Ethics and the Law: ’Twas the Week Before Christmas

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In the spirit of the Christmas season and to remind our members never to give up on any motion, we want to share this motion with you and discuss some points on Motions for Continuances in State court. In the case of this motion, three other motions had already been filed and denied. In an act of frustration and desperation, we filed this one below, which was granted. In the motion, only the defendant names and case number have been changed. This has been published previously, but for those who may have missed it, I hope it brings a smile to your face at the end of a hard-fought year for your clients.

Epilogue: Once this motion was granted, it gave us sufficient time to complete our preparation of the case in a proper manner. Because we had additional time, we were able to adhere to our duty-bound ethical oath: to zealously defend our client. Facts helpful to the defense are always hidden at the bottom of the well. That digging takes time and tenacity.

Time is the most valuable commodity to lawyer. Abraham Lincoln said, “A lawyer’s time and advice are his stock in trade.” If time is used wisely, our clients benefit. We all need time to work on our cases and explore all possible defenses or punishment options. We never have enough time.

On the flip side, judges and prosecutors want to move the docket. Prosecutors’ caseloads are huge and the statistics of open cases in their court are ever present on the mind of our judges. As defense counsel, we must be the gatekeepers to ensure our clients receive their right to effective assistance of counsel based on a thorough investigation of the facts. Without those facts our client cannot make his or her decision to move to trial or prepare for mitigation. This takes time. It is your job to get that time.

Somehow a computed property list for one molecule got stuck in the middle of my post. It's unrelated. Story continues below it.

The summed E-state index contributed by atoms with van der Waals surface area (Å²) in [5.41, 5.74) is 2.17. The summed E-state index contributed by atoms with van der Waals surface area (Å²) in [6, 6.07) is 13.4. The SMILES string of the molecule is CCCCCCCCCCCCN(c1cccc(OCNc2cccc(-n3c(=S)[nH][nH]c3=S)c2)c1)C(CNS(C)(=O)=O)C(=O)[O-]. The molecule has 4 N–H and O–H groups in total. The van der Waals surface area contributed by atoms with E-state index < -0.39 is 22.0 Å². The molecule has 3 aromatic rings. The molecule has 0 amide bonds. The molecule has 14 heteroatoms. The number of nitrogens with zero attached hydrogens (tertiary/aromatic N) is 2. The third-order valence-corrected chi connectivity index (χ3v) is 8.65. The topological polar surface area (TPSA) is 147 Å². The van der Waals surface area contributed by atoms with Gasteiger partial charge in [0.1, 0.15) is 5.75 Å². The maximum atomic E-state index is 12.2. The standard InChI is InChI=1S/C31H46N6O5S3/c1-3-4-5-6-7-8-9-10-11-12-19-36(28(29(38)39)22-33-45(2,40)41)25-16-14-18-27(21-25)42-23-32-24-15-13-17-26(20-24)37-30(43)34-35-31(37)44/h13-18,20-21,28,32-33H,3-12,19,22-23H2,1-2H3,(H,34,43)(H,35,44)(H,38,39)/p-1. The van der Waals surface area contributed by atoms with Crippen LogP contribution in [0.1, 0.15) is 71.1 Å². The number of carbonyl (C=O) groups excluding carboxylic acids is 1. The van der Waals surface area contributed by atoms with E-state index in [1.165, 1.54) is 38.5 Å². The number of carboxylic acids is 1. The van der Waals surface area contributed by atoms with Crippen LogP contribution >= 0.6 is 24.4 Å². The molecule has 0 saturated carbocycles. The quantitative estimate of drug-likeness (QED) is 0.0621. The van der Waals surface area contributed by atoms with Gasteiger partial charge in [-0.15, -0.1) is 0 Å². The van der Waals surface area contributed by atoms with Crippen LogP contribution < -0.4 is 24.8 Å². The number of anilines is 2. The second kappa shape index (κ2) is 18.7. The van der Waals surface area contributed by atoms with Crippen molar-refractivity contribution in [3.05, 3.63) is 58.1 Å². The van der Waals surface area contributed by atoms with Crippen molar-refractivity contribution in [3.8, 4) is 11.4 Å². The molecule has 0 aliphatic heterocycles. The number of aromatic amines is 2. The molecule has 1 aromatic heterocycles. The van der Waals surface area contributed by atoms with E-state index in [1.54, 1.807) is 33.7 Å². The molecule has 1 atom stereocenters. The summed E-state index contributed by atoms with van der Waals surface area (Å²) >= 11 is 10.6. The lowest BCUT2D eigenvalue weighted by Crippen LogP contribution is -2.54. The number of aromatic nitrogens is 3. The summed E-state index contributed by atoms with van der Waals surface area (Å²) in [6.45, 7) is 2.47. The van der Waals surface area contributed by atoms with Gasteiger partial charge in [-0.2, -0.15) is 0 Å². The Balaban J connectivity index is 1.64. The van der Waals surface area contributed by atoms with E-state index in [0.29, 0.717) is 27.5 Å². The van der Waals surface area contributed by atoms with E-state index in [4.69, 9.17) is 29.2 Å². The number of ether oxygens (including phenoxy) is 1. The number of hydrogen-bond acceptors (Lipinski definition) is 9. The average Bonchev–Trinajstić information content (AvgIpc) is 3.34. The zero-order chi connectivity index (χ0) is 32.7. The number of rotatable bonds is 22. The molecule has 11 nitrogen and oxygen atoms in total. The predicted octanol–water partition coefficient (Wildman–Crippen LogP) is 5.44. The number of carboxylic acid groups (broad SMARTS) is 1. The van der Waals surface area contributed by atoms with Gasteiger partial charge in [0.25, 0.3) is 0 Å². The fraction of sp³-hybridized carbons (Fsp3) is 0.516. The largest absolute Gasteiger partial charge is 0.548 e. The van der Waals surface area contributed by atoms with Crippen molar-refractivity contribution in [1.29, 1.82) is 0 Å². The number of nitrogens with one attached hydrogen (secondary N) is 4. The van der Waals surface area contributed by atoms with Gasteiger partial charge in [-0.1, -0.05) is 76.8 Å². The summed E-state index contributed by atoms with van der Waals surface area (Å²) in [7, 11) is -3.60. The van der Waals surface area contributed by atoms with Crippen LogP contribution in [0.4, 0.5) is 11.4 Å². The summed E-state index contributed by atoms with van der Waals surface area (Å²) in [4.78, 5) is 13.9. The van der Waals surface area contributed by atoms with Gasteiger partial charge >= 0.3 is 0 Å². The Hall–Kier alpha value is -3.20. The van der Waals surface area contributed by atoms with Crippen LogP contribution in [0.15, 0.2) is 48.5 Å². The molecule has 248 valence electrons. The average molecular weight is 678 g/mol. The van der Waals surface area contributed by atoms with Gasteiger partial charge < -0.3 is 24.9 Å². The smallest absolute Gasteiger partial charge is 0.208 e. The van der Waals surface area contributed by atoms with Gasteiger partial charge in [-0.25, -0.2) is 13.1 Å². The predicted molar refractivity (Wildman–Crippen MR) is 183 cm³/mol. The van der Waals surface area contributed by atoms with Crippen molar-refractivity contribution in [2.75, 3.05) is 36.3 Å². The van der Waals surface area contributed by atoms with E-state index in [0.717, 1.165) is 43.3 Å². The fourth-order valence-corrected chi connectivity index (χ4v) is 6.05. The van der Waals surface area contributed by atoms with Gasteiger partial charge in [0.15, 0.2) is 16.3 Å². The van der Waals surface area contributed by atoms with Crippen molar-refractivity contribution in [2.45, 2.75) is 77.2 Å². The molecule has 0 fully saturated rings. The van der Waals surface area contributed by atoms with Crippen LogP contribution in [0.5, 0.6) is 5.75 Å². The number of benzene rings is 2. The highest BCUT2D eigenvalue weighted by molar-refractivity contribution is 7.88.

One Harris County judge who has since departed bragged that if a judge was still in court after 12 noon, he was not doing a good job. I was in court the day he made the statement to a local television reporter named Wayne Dolcefino. I told the judge to remain silent; but he like many let his alligator mouth override his hummingbird ass. It was on the 6 o’clock news. He told me the next day he would listen to me the next time. The next time never came because he was defeated in the next election and his comments made great propaganda for his opponent. An arbitrary “rocket-docket, move-it-along mentality” goes against the grain of our justice system to the detriment of the citizen accused.

All lawyers know that a continuance usually works in favor of a defendant, but it is routinely used by the defense as well as the state in accord with Article 29.03 of the Texas Code of Criminal Procedure.1 By and large, most continuances are reached by agreement with the State. When necessary, a well-drafted Motion for Continuance should contain exhibits. If the exhibits involve personal or confidential information, request an in camera inspection by the judge in your motion. Never underestimate the power of demonstrative exhibits. A picture is worth a thousand words. Don’t be shy. In the event your motion is objected to, and a controverting motion is submitted by the state, pursuant to Article 29.09 of the Texas Code of Criminal Procedure, your motion and your exhibits must stand alone to win the day. Do not rely on a stellar oral argument to get you by. Article 29.10 makes it clear the testimony shall be made by affidavit. If the continuance has become the 800-pound gorilla in the courtroom, use technology readily at hand. It is amazing how fast a motion for continuance will be granted when you have a photo of a swollen, bruised, battered or bleeding body part.

Happy holidays and best wishes for the new year.

Footnotes

  1. 1. Texas Code of Criminal Procedure, Article 29.03, Sufficient Cause. Art. 29.03 FOR SUFFICIENT CAUSE SHOWN. A criminal action may be continued on the written motion of the State or of the defendant, upon sufficient cause shown, which cause shall be fully set forth in the motion. A continuance may only be as long as is necessary.
TCDLA
TCDLA
Robert Pelton
Robert Pelton
Robert Pelton is the former President of the Harris County Criminal Lawyers Association (HCCLA), Associate Director for TCDLA, and Feature Articles Editor of the Voice, as well as serving as editor and assistant editor of Docket Call. Among his many honors, Robert was named by H Texas magazine as one of the top criminal lawyers in Harris County (2004–2010) and one of Houston’s Top Lawyers for the People in criminal law (2004–2010), and he is listed in the Martindale Hubbell Bar Register of Preeminent Lawyers. Robert has offices in Abilene and Houston.
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